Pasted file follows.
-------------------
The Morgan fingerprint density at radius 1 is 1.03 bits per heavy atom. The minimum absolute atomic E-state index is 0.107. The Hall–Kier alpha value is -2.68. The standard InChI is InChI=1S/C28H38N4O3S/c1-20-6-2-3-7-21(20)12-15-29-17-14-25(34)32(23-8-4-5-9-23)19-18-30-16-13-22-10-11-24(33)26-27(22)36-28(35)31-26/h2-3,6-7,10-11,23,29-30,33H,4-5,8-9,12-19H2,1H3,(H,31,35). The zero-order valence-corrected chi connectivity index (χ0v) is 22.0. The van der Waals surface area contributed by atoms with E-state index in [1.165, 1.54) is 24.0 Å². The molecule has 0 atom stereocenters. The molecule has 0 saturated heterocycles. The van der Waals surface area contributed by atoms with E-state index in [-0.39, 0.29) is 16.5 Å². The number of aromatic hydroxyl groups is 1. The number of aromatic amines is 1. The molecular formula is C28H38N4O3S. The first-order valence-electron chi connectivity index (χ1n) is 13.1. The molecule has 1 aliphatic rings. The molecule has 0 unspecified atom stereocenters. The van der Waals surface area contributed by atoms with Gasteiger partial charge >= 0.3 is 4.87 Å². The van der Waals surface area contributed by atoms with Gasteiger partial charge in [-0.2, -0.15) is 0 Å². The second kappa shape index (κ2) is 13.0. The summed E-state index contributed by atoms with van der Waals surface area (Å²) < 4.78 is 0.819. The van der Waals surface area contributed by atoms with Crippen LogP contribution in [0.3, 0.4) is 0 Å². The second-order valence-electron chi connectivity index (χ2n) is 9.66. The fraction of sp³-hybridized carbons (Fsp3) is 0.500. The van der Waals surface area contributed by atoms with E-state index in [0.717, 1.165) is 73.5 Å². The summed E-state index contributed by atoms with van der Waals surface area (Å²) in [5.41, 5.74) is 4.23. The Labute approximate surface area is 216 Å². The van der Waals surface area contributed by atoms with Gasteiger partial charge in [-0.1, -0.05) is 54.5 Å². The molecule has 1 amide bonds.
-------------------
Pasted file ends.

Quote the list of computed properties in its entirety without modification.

The Morgan fingerprint density at radius 1 is 1.03 bits per heavy atom. The minimum absolute atomic E-state index is 0.107. The Hall–Kier alpha value is -2.68. The standard InChI is InChI=1S/C28H38N4O3S/c1-20-6-2-3-7-21(20)12-15-29-17-14-25(34)32(23-8-4-5-9-23)19-18-30-16-13-22-10-11-24(33)26-27(22)36-28(35)31-26/h2-3,6-7,10-11,23,29-30,33H,4-5,8-9,12-19H2,1H3,(H,31,35). The zero-order valence-corrected chi connectivity index (χ0v) is 22.0. The van der Waals surface area contributed by atoms with E-state index in [1.165, 1.54) is 24.0 Å². The molecule has 0 atom stereocenters. The molecule has 0 saturated heterocycles. The van der Waals surface area contributed by atoms with E-state index in [-0.39, 0.29) is 16.5 Å². The number of aromatic hydroxyl groups is 1. The number of aromatic amines is 1. The molecular formula is C28H38N4O3S. The first-order valence-electron chi connectivity index (χ1n) is 13.1. The molecule has 1 aliphatic rings. The molecule has 0 unspecified atom stereocenters. The van der Waals surface area contributed by atoms with Gasteiger partial charge >= 0.3 is 4.87 Å². The van der Waals surface area contributed by atoms with Gasteiger partial charge in [-0.2, -0.15) is 0 Å². The second kappa shape index (κ2) is 13.0. The summed E-state index contributed by atoms with van der Waals surface area (Å²) < 4.78 is 0.819. The van der Waals surface area contributed by atoms with Crippen LogP contribution in [0.3, 0.4) is 0 Å². The second-order valence-electron chi connectivity index (χ2n) is 9.66. The fraction of sp³-hybridized carbons (Fsp3) is 0.500. The van der Waals surface area contributed by atoms with E-state index in [0.717, 1.165) is 73.5 Å². The summed E-state index contributed by atoms with van der Waals surface area (Å²) in [5.41, 5.74) is 4.23. The Labute approximate surface area is 216 Å². The van der Waals surface area contributed by atoms with Gasteiger partial charge in [-0.1, -0.05) is 54.5 Å². The molecule has 1 amide bonds.